https://www.youtube.com/watch?v=ro5SxxO9IYU

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Re: Music in minority languages

Postby vijayjohn » 2018-03-22, 5:00

This GRN clip begins with a song, apparently in the Kim language of southern Chad.

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Re: Music in minority languages

Postby vijayjohn » 2018-04-01, 19:16

Kabalai a.k.a. Kaba Lai is an East Chadic language spoken in southern Chad, somewhat closely related to Nancere and Kera. The last clip in this GRN link is a song that's apparently in Kabalai.

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Re: Music in minority languages

Postby vijayjohn » 2018-04-02, 5:46

Kimré is apparently a variety of (the East Chadian language) Nancere, at least according to Wikipedia, although it and several other (closely related) languages are all also known as simply "Gabri." This GRN clip is apparently in this language and has a song beginning at approximately 2:25 and ending at 4:52.

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Re: Music in minority languages

Postby vijayjohn » 2018-04-02, 17:28

Kwang a.k.a. Kwong or Buso is another East Chadic language spoken in Chad and most closely related to Kera. This GRN clip has a song that's apparently in Kwang beginning at 8:24 and lasting until 10:39.

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Re: Music in minority languages

Postby vijayjohn » 2018-04-02, 22:34

Tumak is an East Chadic language closely related to Somrai. The third clip on this GRN page is a song that's presumably in Tumak.

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Re: Music in minority languages

Postby vijayjohn » 2018-04-07, 5:25

Doba (like Ngambay) is one of the Sara languages of Chad, which in turn are among the Bongo-Bagirmi languages. Traditionally, it's considered as three languages rather than one because it's spoken by three different ethnicities in southwestern Chad, namely the Bedjond, Mango, and Gor; it's not clear to me to what extent their varieties differ. I'm not sure what language this song is in, but I think it may be a Gor song in Doba. In any case, it's from a YouTube channel that only has songs from Chad and Cameroon, and it's definitely not in one of the majority languages of either country (or even of any of the neighboring countries):
https://www.youtube.com/watch?v=V3XdQibB2oo

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Re: Music in minority languages

Postby vijayjohn » 2018-04-15, 5:53

Niellim is one of the Mbum-Day languages of southwestern Chad. Within the Mbum-Day languages, it is within a subgroup of languages called the Bua languages; all these languages are spoken in southern Chad. Most of the singing in this video is traditional singing in Niellim (which accompanies their traditional dances). This is apparently a video of the "2017 Niellim cultural week" that apparently takes place for a week every(?) year:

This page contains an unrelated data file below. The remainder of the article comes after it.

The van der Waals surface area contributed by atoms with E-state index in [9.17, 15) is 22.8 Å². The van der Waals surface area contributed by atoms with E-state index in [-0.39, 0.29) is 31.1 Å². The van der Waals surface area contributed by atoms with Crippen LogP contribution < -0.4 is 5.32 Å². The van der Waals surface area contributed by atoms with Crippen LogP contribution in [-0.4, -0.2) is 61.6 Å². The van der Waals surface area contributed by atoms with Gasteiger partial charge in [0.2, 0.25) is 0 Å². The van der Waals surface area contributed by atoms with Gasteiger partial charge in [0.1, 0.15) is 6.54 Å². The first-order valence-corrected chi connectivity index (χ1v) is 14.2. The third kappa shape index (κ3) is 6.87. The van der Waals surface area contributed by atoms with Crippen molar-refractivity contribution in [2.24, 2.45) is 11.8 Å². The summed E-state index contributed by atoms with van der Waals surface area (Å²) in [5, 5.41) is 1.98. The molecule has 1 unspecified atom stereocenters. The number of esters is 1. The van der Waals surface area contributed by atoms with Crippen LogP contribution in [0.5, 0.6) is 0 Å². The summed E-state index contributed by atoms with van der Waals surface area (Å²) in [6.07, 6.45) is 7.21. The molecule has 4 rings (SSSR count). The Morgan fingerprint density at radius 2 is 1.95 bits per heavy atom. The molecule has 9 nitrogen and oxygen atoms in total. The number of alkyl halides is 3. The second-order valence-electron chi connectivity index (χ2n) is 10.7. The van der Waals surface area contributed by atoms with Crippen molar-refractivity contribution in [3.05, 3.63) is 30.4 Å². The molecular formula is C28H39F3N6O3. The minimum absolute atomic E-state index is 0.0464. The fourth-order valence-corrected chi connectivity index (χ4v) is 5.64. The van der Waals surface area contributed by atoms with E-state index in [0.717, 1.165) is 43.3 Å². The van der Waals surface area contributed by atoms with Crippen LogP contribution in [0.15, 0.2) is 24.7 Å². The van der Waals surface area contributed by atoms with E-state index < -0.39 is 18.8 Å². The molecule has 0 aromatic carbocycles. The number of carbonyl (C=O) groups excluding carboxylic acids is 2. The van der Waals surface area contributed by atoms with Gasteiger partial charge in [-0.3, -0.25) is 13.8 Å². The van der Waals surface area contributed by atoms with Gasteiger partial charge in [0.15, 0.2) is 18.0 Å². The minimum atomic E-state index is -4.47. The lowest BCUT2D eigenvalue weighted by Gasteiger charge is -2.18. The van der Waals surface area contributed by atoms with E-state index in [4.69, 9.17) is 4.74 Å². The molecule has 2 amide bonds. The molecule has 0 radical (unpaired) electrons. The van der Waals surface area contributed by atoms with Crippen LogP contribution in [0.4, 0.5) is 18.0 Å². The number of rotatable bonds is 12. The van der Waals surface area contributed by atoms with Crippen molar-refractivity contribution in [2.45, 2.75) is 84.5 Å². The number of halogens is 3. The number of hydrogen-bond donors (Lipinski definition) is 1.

https://www.youtube.com/watch?v=aLpk2h4QllE

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Re: Music in minority languages

Postby vijayjohn » 2018-04-29, 22:53

There is a small group of Bongo-Bagirmi languages called the Kaba languages. One of them is Kaba Deme a.k.a. Kaba Démé, Kaba 'Dem, Ta Sara, Sara Deme, or Dem. It's spoken both in southern Chad and across the border in the Central African Republic. The last clip on this page on the GRN is a song that's apparently in Kaba Deme.

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Re: Music in minority languages

Postby OldBoring » 2018-04-30, 9:42

vijayjohn wrote:
atalarikt wrote:
vijayjohn wrote:That's actually not a Mandarin translation, just the lyrics written using characters that sound in Mandarin like the original lyrics in Puyuma. :)

Pretty reasonable I guess, given that Taiwan is a Chinese-speaking majority country, where the people aren't too used to the Roman script.

I think it's possible that the Chinese script there is being used as a pronunciation guide for Han Chinese who are interested in learning how it's sung, especially for purposes such as karaoke. (Sometimes languages in minority languages become really popular for a brief period of time, at least in China!).

Han Chinese? Mandarin is the native language of many non-Han people too in China and in Taiwan...

In China Italian songs are often accompanied by a pronunciation guide written in Pinyin.
E.g.

Che bella cosa
gei beila guosa

na jurnata 'e sole
na youernada ei suolei

Edit:
I've seen the video, and it seems that the Mandarin part is a translation. But a lot of parts look like transliteration because probably they are proper names? Maybe king names, god names, person names, geographical names? I donno.